We should exercise more. We know this. But for a lot of reasons — we’re busy, we’re lazy, we’re intimidated, or we just don’t feel like it — it doesn’t happen nearly as often as it should. If it happens at all.
Yet, the older we get, the more and more critical it becomes to stay active. Being physically active is closely related to well-being and to lowered risk of cardiovascular disease in aging populations. Staying active increases flexibility, agility, and strength, and brings a powerful mood boost. It also has profound effects on the brain and helps prevent memory loss and cognitive decline. A recent Swedish study cites exercise as the number one key to longevity — even for those who don’t start exercising until late in life.
Still, knowing all the reasons we should exercise is not always enough to make us do it. We need hacks to get us over the hump. Here are six.
1. Don’t call it “exercise”
Stop thinking of exercise as a chore or punishment. It can be as simple as walking to the mailbox and back every day. You don’t have to break a sweat every time, or wake up sore. You simply need to move your body. Expand your definition of what that can mean. Even low-intensity activity is better than nothing!
2. Distract yourself
Perhaps you find exercise to be, well, boring. That’s exactly why they put television screens on elliptical machines and treadmills. Find a gym that has a multimedia setup, and plug into your favorite sitcom or podcast as you knock out your 10,000 steps a day. Or conduct your stretching routine in front of your favorite talk show.
Incidentally, 10,000 steps is the default number that fitness devices such as Fitbit recommend. This is roughly five miles a day, or 30 minutes of exercise for the “average” adult. If you’re older, or less physically mobile, this bar might be much too high for you. Start with something obtainable. That might be 10 minutes on an elliptical at a fairly mellow pace. It’s about consistent daily activity, not your ego.
3. Meditate on it
While some people prefer to be distracted while logging steps, others get a deeper sense of satisfaction and fulfillment from really experiencing the moment. In fact, there’s a type of meditation specially called “walking meditation.” According to Jack Kornfield, a well-known contemporary Buddhist author and teacher, “Walking meditation is a simple and universal practice for developing calm, connectedness, and embodied awareness... The art of walking meditation is to learn to be aware as you walk, to use the natural movement of walking to cultivate mindfulness and wakeful presence.”
If you’re interested in turning movement into a spiritual experience, if you will, conduct some research to find out whether there’s a Zen Buddhist center near you that offers this type of instruction (typically in a class, course, or workshop).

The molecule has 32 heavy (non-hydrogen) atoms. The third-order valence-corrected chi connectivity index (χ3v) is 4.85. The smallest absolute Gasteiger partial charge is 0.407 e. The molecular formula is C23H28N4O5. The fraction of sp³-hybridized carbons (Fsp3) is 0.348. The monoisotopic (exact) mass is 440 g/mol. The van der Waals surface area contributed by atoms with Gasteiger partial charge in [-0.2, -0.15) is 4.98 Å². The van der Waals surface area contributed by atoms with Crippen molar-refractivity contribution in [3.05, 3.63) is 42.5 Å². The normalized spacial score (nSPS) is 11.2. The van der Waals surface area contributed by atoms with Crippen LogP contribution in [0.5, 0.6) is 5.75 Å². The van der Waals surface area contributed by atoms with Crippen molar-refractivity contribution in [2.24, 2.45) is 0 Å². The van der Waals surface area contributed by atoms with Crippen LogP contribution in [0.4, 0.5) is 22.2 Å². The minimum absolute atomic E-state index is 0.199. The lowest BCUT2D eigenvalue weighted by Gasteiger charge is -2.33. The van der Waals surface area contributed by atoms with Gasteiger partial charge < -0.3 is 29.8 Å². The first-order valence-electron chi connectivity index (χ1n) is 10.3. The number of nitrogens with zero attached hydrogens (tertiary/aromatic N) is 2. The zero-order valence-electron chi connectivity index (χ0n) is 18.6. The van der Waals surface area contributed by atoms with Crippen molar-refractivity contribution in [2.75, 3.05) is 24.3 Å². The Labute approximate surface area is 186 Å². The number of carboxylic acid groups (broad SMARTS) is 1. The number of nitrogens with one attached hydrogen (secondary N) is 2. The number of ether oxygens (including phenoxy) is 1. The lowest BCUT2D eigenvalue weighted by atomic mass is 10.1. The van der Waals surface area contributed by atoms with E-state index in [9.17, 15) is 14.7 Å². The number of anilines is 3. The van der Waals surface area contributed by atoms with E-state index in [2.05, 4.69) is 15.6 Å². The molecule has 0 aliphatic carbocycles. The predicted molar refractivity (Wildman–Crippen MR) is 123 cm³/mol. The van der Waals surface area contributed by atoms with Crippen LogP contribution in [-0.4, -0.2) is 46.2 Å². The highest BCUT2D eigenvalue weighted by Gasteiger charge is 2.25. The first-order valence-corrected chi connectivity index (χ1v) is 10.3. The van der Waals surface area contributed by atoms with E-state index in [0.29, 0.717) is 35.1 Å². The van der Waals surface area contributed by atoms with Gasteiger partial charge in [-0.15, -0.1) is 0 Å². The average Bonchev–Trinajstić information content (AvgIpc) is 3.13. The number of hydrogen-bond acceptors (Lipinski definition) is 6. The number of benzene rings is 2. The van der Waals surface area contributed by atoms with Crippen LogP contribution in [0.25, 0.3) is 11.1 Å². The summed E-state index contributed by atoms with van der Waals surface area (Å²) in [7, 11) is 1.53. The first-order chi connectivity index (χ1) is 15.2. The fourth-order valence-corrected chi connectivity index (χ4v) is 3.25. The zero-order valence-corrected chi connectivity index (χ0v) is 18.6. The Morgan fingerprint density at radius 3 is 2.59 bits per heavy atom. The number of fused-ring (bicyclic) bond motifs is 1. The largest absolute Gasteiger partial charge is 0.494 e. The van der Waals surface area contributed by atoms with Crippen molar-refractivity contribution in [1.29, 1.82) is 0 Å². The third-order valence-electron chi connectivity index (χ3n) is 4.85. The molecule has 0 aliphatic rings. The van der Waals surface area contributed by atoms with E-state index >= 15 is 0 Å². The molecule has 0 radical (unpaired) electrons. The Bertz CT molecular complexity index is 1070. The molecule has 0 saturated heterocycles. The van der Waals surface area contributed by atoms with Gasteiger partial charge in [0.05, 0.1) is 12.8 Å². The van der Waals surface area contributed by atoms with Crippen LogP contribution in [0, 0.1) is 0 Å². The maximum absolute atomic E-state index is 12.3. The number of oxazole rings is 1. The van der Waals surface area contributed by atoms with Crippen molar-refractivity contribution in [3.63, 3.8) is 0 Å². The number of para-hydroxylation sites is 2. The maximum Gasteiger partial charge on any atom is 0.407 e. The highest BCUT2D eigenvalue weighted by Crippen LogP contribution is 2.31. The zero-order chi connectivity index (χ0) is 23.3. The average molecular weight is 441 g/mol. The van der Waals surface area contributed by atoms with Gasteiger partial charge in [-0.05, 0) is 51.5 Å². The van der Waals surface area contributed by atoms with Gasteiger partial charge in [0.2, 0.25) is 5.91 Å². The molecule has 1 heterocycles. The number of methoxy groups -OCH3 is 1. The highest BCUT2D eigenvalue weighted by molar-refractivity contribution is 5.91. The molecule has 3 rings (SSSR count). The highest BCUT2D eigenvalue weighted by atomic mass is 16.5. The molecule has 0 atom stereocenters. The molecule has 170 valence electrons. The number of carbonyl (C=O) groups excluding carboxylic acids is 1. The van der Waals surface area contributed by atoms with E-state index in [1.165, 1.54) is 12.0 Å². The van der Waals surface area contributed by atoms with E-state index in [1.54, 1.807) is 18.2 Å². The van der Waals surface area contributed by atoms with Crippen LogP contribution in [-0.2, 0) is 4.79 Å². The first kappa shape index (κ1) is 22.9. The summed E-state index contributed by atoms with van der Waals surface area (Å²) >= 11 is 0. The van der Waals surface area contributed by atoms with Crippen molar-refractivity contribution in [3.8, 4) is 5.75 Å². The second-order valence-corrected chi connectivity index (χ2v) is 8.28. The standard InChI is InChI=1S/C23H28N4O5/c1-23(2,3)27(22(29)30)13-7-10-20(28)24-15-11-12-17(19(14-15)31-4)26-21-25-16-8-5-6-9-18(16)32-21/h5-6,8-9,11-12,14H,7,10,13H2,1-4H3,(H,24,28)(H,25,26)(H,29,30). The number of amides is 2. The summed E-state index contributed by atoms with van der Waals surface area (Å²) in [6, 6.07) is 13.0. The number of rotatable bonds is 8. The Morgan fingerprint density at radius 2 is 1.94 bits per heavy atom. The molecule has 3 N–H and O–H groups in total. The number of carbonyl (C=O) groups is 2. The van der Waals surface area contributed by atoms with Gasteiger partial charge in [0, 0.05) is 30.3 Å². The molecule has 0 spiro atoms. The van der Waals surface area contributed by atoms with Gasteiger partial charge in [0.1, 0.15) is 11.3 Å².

Yoga is another modality that combines movement with mindfulness, and today, you can find yoga just about everywhere, from your local gym or YMCA to private sessions with a qualified instructor. If all else fails, streaming yoga classes are available online from paid services like Glo and free, on YouTube.
4. Make it a social thing
If staying active keeps you young, social interaction is just as critical. The National Institute on Aging has conducted several studies that reveal “social relationship are consistently associated with biomarkers for health.” In layman’s lingo, spending time around other people helps ward off loneliness, depression, and even illness.
Combine the two, and your golden years get a little more golden. Join an exercise class, or simply invite a friend or neighbor along on your daily walk. Not only do you get the benefits of social interaction, but you keep each other accountable for showing up — the hardest part of any exercise routine.
5. Make it official
Another hack for keeping yourself accountable to consistent exercise is to commit yourself to a goal you can’t get out of without risk of embarrassment, shame, or disappointment. For instance, a walkathon raising money for a good cause, or a series of classes you pay for in advance.
6. Try something altogether new
Forget about the gym, the community pool, or the loop at the park you’ve walked (or at least, thought about walking) a million times. Have you ever tried martial arts? Pilates? Tai chi? Qi gong? Water aerobics? These are a few low-impact types of movement you might find more intellectually challenging than the typical aerobics session.
Find the style and motivation that works for you, and that might mean mixing it up here and there. To stick with an exercise mission, the essential element is that you enjoy it. As long as it’s a chore — something you know you “should” do — you’re less likely to make it happen.
Remember that it typically takes about a month for a new habit to “stick,” so at first, a certain amount of will is required. But if you find a way to be active that works with your physical condition and personality, then stick with it for a few weeks, you’ll soon find that regular exercise is not nearly as painful as you once thought.By the way, the American Academy of Family Physicians recommends that seniors get roughly 2.5 hours of “moderate aerobic exercise” a week. That breaks down to about a half hour five days a week, which might sound like a daunting goal if you’re currently at zero. Build up slowly, and reward yourself for whatever you manage to pull off. Anything, after all, is better than nothing.